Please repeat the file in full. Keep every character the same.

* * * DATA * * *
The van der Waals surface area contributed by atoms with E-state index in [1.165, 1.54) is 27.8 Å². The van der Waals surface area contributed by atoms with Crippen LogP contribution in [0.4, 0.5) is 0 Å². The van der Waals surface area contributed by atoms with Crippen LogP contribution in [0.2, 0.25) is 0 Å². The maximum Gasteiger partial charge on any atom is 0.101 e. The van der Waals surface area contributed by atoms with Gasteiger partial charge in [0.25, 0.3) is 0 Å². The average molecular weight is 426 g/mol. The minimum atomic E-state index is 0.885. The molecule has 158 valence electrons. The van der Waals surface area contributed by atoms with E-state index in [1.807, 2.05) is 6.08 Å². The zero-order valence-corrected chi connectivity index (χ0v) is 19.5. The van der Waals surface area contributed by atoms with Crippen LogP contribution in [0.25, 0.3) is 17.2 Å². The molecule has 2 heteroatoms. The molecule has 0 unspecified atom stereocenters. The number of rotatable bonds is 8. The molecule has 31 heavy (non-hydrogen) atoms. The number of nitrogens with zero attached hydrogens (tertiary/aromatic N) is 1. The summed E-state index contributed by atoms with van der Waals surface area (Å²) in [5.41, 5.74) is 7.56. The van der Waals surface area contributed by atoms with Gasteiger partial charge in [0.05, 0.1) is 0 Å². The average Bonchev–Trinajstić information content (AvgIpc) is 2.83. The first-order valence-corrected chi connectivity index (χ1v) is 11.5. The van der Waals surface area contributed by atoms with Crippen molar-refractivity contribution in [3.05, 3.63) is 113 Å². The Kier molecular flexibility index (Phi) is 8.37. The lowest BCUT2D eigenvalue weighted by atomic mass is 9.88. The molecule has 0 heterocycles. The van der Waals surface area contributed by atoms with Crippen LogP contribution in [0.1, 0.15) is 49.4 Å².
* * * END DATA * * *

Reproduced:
The van der Waals surface area contributed by atoms with E-state index in [1.165, 1.54) is 27.8 Å². The van der Waals surface area contributed by atoms with Crippen LogP contribution in [0.4, 0.5) is 0 Å². The van der Waals surface area contributed by atoms with Crippen LogP contribution in [0.2, 0.25) is 0 Å². The maximum Gasteiger partial charge on any atom is 0.101 e. The van der Waals surface area contributed by atoms with Gasteiger partial charge in [0.25, 0.3) is 0 Å². The average molecular weight is 426 g/mol. The minimum atomic E-state index is 0.885. The molecule has 158 valence electrons. The van der Waals surface area contributed by atoms with E-state index in [1.807, 2.05) is 6.08 Å². The zero-order valence-corrected chi connectivity index (χ0v) is 19.5. The van der Waals surface area contributed by atoms with Crippen LogP contribution in [0.25, 0.3) is 17.2 Å². The molecule has 2 heteroatoms. The molecule has 0 unspecified atom stereocenters. The number of rotatable bonds is 8. The molecule has 31 heavy (non-hydrogen) atoms. The number of nitrogens with zero attached hydrogens (tertiary/aromatic N) is 1. The summed E-state index contributed by atoms with van der Waals surface area (Å²) in [5.41, 5.74) is 7.56. The van der Waals surface area contributed by atoms with Gasteiger partial charge in [0.05, 0.1) is 0 Å². The average Bonchev–Trinajstić information content (AvgIpc) is 2.83. The first-order valence-corrected chi connectivity index (χ1v) is 11.5. The van der Waals surface area contributed by atoms with Crippen molar-refractivity contribution in [3.05, 3.63) is 113 Å². The Kier molecular flexibility index (Phi) is 8.37. The lowest BCUT2D eigenvalue weighted by atomic mass is 9.88. The molecule has 0 heterocycles. The van der Waals surface area contributed by atoms with Crippen LogP contribution in [0.1, 0.15) is 49.4 Å².